# Importance of Denjoy-Carleman classes as a class.

Denjoy-Carleman classes of differentiable functions, say in Roumieu's form:

Given a log-convex sequence $M_n$ of positive number denote by $C_M=C_M(\mathbb{R}^n,0)$ the ring of germs of $C^\infty(\mathbb{R}^n)$ functions such that for every compact $K$ there are constants $A$ and $B$ such that $|D^{\alpha}f(x)|\leq AB^{|\alpha|}M_{|\alpha|}$ for every x in $K$ and every multi-index $\alpha$.

In what ways are the $C_M$ important as a classes? Especially in the case in which of $C_M$ is quasianalytic. These sets of smooth functions satisfy a number of properties (perhaps adding extra conditions on the sequence $M$): are local rings, closed under composition, differentiation, implicit function theorem, ... These properties make them important, and the definition is perhaps natural, so that makes them important in a sense. Now, is there some context in which $C_M$ are precisely the solution to some problem? This is what I mean by importance of $C_M$ as a class.

Suppose we allocate all quasianalytic functions (all functions belonging to some quasianalytic $C_M$ for some $M$) in classes in some other way that still satisfy all desirable properties above and some others. If there is some sense in which the $C_M$ is specially relevant as a class it is not to be expected that some new subdivision of the quasianalytic functions is also going to have that property.

[I put tags according to where I imagine there are experts with an answer to this question, instead of just the nature of the objects in the question. Is this a valid way of using tags?]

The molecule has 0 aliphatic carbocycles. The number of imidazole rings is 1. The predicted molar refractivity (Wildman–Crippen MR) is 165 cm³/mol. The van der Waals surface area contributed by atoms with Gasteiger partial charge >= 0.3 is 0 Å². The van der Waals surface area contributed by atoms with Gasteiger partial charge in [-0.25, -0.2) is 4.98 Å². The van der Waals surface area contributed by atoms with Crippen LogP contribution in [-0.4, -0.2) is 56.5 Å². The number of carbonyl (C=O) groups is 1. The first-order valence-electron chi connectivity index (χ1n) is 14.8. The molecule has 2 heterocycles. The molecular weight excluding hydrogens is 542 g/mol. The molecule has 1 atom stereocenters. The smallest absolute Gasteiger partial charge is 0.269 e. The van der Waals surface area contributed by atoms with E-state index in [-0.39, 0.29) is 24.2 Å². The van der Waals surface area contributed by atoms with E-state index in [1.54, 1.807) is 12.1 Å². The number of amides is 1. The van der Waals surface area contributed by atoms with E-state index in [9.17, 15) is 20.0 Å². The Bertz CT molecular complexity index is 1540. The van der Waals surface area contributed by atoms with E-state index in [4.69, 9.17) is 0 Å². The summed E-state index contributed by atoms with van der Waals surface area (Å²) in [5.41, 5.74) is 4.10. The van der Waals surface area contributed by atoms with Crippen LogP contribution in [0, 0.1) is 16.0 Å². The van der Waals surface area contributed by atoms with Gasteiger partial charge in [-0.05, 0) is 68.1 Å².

-

Denjoy-Carleman differentiable functions are also called ultradifferentiable functions of type $C^M$. The spaces dual to them are called ultra distributions; they are larger than spaces of distributions, and they contain linear functionals of infinite order. Dual spaces of real analytic function spaces are called hyper functions. They are of importance for PDE-theory. See in particular the Japanese school around Komatsu for that.

Gevrey classes (they are never quasisanalytic) have a completely different application for hyperbolic Pde's: More regularity for solutions.

The wave front set of distributions has a Denjoy-Carleman extension: See Volume I of Hörmander.

Of coarse there are the extensions of resolutions of singularities to quasianalytic classes due to Bierstone and Milman, and related results.

One more result: For a compact real analytic manifold the group of $C^M$-diffeomorphisms is an infinite dimensional regular $C^M$-Lie group, for an extension of the $C^M$-class to a convenient setting in infinite dimensions, but not better. Here $M$ must be log-convex and of moderate growth. See 1, 2, and 3 for these results.

Another application is for perturbation theory of (parameterized) polynomials, matrices, and unbounded operators. See 4.

-